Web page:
Someone asked me this week to share with them what equipment I use at home for making demos and recordings. I’ll be honest, I’m not a producer or engineer, so my set-up is pretty basic. My purposes are purely to be able to record decent voice tracks for auditions, interviews, and demos. But for many of you looking to get into home recording, this would be a great place to start.
Roland Duo-Capture EX
This console is what turns the sound from your instruments/mics into something your computer sound editing program can read. This is a very basic console with two inputs, so you could record vocals and an instrument at the same time if you wanted, say if you’re making a video.
Sure SRH440 Headphones
When recording vocals or instruments, you’ll want to listen to your background music or the click track to make sure everything you record lines up. I like these because they had the least sound bleed into the mic of any I tried.
Great studio speakers for listening back to what you’ve recorded in high quality audio.
Ultra Mic Stand
This is a standard boom mic stand, which is always the ideal. Boom stands bend and allow you to position the mic with the stand away from your body, if let’s say you are wearing a guitar or want to put a music stand in between you and the mic stand. Be careful not to wrench the joints while they’re tightened, as this will break the stand. Always loosen the joints and retighten to reposition the mic stand.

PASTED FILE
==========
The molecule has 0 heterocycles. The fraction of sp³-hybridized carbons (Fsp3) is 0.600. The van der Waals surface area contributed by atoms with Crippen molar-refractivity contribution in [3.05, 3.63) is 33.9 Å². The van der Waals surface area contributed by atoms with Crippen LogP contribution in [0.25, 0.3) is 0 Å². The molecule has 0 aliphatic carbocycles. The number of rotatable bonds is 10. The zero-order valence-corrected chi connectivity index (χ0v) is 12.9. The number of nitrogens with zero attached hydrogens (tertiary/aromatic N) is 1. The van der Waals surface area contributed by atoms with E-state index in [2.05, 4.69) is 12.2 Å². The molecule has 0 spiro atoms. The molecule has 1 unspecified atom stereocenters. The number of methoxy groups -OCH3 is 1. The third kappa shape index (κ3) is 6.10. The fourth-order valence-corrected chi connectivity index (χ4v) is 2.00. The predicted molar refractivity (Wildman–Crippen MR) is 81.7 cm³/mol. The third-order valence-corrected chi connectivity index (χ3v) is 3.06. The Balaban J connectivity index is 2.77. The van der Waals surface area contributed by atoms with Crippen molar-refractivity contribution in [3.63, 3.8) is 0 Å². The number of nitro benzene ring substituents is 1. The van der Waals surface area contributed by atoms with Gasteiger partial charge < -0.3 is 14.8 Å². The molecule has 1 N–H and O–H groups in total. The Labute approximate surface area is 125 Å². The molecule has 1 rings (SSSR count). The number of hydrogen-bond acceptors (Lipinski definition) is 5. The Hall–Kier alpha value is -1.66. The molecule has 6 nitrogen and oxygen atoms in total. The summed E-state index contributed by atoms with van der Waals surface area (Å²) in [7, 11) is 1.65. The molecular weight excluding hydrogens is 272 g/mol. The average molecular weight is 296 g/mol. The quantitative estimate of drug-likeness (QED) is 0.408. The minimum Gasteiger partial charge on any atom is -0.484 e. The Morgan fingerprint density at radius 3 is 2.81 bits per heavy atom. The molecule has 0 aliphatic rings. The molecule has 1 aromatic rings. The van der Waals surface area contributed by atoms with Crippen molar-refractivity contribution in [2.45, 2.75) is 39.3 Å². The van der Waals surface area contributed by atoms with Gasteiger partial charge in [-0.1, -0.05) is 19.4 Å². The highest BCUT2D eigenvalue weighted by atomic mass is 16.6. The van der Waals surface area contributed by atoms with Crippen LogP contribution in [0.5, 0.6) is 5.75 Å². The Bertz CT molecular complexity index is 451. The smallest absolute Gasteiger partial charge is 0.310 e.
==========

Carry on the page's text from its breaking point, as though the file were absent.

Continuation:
Audio-technica Condenser Mic
Condenser mics are standard for recording, because they are more sensitive and get a crisper sound from a wider range of space. For this reason they are not used much for live performances, where they can cause a lot of feedback. Make sure you are singing into the “logo” side where the sound is actually being picked up.
Shock Mount for Condenser Mic
You’ll want one of these to hold your condenser mic while recording, so that any minor movements or adjustments don’t mess with your mic and your sound. Traditional mic stands do not come with the attachments to hold condenser mics, so you’ll need to get something.
This pop filter screws on to the mic stand and is totally adjustable. Pop filters help to reduce sibilance and other noise from your plosive vowels that is hard to edit out in post. You know, the hissing s’s and the popping p’s! It seems like a small thing but it makes a big difference when using such a sensitive mic.
What do you have in your home recording studio? Let me know in the comments!
One thought on “The Basics of a Home Recording Studio”
Pingback: The Future of Singing is Online | Laura Bailey Music